Professor Jessica Clarke‘s law review article, They, Them, and Theirs, published this year in the Harvard Law Review, does important work in conceptualizing ways that anti-discrimination and other laws can change to accommodate non-binary people. This piece adds significantly to the emerging body of legal scholarship concerning non-binary persons, including such projects as The Future of Legal Gender: A Critical Law Reform Project, in the UK, and Ontario Human Rights Commission: Backgrounder – Talking about Gender Identity and Gender Expression in Canada. One of the most interesting aspects of Professor Clarke’s approach is her rejection of a one-size-fits-all solution in favor of a more contextual and pluralistic set of solutions.
As Professor Clarke explains, non-binary persons pose special challenges for the existing legal framework of anti-discrimination law, although, as she suggests, none of these challenges is insurmountable. One example of such a challenge is that non-binary identity disrupts the common transgender rights narrative that a transgender person is simply trapped in the wrong body. Such a narrative can sometimes fit comfortably in anti-discrimination law frameworks in the sense that the narrative seems to mesh nicely with the decades-old case law prohibition on stereotyping based on sex. Like the gruff, cursing plaintiff in Price Waterhouse v. Hopkins, who did not fit with stereotypical notions of womanhood espoused by the male partners in the accounting firm that employed her, the transgender person who was born a man but identifies as a woman may be perceived as not quite fitting with traditional notions of what it means to be a woman, and the discrimination against her in a work context may thus be seen as actionable under employment discrimination laws like Title VII. The non-binary person’s claim is harder to categorize because the discrimination they face is usually not so easily traced back to stereotyped ideas as to the gender that women (or men) are expected to perform. Posing issues similar to those posed by bisexuality in some contexts, with a non-binary person, the comparator (who must be proven to have been more favorably treated in traditional discrimination law) may be unclear. However, this problem dissipates if one looks to how gender-binary persons are treated in a workplace compared to non-binary persons, instead of trying to sort out whether the non-binary person’s treatment should be compared to that of women or men.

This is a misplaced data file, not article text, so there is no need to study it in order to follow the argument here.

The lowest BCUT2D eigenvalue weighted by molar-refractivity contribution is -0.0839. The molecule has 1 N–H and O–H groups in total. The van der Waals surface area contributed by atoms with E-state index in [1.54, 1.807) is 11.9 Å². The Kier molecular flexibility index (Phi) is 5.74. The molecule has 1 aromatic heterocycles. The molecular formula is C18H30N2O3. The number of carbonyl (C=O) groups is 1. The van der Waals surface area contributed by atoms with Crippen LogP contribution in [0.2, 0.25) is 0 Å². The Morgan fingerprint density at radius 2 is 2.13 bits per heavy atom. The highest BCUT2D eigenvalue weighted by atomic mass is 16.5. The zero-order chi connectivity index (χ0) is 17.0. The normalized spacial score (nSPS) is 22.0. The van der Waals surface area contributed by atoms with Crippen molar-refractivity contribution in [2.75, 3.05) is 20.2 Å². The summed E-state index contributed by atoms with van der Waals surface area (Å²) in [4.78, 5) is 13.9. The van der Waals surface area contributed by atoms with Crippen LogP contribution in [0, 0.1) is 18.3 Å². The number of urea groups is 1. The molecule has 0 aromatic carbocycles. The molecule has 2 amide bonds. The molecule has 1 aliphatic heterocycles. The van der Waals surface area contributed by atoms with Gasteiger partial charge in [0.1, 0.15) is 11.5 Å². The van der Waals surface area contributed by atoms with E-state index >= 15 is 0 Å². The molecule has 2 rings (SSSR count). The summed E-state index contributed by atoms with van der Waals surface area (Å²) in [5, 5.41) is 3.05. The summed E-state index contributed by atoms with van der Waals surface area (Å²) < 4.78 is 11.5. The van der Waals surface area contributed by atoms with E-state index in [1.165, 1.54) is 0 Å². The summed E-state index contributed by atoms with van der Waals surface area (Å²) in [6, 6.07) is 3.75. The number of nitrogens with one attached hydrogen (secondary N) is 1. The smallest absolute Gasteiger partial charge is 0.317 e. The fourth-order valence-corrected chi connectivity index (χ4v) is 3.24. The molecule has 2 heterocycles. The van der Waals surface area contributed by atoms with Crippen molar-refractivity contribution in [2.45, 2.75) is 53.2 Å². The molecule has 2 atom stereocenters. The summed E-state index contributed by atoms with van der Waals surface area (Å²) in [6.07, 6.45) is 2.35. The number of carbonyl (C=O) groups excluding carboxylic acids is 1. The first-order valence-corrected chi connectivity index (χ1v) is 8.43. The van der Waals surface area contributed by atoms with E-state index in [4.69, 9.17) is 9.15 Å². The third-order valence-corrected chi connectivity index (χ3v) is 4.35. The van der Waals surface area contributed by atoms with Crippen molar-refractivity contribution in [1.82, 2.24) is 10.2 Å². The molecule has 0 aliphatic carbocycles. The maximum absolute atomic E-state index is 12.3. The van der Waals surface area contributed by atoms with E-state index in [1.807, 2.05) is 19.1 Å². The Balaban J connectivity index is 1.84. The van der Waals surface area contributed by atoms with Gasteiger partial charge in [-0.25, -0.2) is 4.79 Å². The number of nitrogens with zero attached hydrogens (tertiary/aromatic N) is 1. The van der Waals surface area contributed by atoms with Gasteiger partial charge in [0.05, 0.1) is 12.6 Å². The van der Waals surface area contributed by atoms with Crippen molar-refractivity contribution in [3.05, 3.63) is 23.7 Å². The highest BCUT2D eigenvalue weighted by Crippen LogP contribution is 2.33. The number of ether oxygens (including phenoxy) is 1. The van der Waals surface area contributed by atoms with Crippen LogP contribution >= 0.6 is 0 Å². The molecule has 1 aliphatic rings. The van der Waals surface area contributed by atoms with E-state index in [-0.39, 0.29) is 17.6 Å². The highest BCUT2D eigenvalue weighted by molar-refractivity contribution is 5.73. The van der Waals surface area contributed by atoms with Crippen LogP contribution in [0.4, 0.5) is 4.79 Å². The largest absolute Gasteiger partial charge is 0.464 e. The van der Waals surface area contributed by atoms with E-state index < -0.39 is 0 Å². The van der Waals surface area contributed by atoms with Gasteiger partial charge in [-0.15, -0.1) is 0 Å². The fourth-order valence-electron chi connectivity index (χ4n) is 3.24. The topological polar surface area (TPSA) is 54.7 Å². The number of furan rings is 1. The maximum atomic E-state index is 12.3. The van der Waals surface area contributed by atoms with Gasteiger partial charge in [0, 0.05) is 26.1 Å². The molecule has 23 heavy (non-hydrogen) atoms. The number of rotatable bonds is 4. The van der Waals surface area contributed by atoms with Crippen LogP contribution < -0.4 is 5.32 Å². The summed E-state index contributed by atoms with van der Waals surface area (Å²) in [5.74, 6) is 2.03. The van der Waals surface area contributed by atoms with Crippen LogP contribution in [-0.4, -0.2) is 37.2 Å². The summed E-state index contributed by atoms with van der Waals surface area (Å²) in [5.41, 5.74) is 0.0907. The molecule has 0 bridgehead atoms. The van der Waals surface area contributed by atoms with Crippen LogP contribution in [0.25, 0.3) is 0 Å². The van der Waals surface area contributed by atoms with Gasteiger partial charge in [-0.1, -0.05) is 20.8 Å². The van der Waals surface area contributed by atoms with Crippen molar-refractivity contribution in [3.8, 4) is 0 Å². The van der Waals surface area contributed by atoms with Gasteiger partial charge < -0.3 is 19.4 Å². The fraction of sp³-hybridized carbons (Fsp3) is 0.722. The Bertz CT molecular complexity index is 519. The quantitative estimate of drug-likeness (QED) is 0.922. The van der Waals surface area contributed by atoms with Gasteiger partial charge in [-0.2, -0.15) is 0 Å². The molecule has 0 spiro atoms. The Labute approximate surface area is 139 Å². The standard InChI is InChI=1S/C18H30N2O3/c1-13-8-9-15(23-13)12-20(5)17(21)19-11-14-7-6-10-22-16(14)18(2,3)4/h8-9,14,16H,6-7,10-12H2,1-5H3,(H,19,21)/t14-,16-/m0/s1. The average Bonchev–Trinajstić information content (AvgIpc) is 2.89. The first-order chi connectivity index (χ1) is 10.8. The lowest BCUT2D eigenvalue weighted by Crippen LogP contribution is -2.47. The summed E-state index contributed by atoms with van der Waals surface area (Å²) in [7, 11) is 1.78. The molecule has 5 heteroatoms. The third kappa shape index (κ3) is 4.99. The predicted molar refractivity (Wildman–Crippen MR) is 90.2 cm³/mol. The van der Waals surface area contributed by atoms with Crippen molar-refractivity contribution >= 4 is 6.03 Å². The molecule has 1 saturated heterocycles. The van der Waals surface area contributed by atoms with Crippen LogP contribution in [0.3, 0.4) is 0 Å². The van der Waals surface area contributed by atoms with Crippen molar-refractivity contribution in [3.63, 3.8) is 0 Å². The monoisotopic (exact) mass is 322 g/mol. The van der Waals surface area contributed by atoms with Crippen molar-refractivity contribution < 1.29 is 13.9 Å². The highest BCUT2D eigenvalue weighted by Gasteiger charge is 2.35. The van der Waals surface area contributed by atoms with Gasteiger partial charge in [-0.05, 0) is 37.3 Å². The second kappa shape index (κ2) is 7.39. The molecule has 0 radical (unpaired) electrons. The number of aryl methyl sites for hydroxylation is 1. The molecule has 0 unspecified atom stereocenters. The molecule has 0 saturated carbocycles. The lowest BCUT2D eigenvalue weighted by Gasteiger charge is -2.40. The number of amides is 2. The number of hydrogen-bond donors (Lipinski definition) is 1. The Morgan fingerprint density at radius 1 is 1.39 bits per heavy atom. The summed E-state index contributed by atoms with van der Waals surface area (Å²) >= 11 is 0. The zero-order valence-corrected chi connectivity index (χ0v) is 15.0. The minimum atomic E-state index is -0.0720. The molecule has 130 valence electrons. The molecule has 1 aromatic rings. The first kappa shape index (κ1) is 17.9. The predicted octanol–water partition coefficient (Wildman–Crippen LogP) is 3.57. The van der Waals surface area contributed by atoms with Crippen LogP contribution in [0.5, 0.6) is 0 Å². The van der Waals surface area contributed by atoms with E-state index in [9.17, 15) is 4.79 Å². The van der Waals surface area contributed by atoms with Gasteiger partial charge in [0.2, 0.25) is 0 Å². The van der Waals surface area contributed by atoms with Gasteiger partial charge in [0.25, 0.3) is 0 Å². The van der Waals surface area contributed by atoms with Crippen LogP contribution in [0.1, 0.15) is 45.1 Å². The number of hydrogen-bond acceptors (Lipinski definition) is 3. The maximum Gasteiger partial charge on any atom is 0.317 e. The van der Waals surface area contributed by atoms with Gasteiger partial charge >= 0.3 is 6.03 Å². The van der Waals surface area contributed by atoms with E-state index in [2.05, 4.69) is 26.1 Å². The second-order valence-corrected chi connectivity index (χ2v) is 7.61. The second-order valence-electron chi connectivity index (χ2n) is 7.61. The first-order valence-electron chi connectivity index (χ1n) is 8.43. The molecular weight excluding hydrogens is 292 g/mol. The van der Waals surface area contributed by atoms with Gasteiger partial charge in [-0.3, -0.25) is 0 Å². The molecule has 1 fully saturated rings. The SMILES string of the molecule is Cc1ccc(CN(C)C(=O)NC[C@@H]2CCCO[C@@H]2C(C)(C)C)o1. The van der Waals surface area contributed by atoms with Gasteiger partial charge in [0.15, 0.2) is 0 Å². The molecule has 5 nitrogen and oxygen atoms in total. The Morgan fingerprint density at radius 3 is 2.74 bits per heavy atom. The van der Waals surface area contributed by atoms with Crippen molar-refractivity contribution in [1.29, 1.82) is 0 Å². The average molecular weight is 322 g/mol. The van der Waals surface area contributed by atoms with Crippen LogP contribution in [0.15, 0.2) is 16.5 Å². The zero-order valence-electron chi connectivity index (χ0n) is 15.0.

Given the significant numbers of persons who identify as non-binary and the fact that eight states currently permit non-binary gender designations on at least some identification documents, the need to deal with these challenges is sure to heighten. The article does a good job explaining how non-binary status relates to transgender identity—it is often seen to fit under the transgender umbrella, although some non-binary people do not identify as transgender—as well as how it relates to intersex status. In the latter case, there is overlap between the groups of intersex and non-binary persons but they are not co-extensive.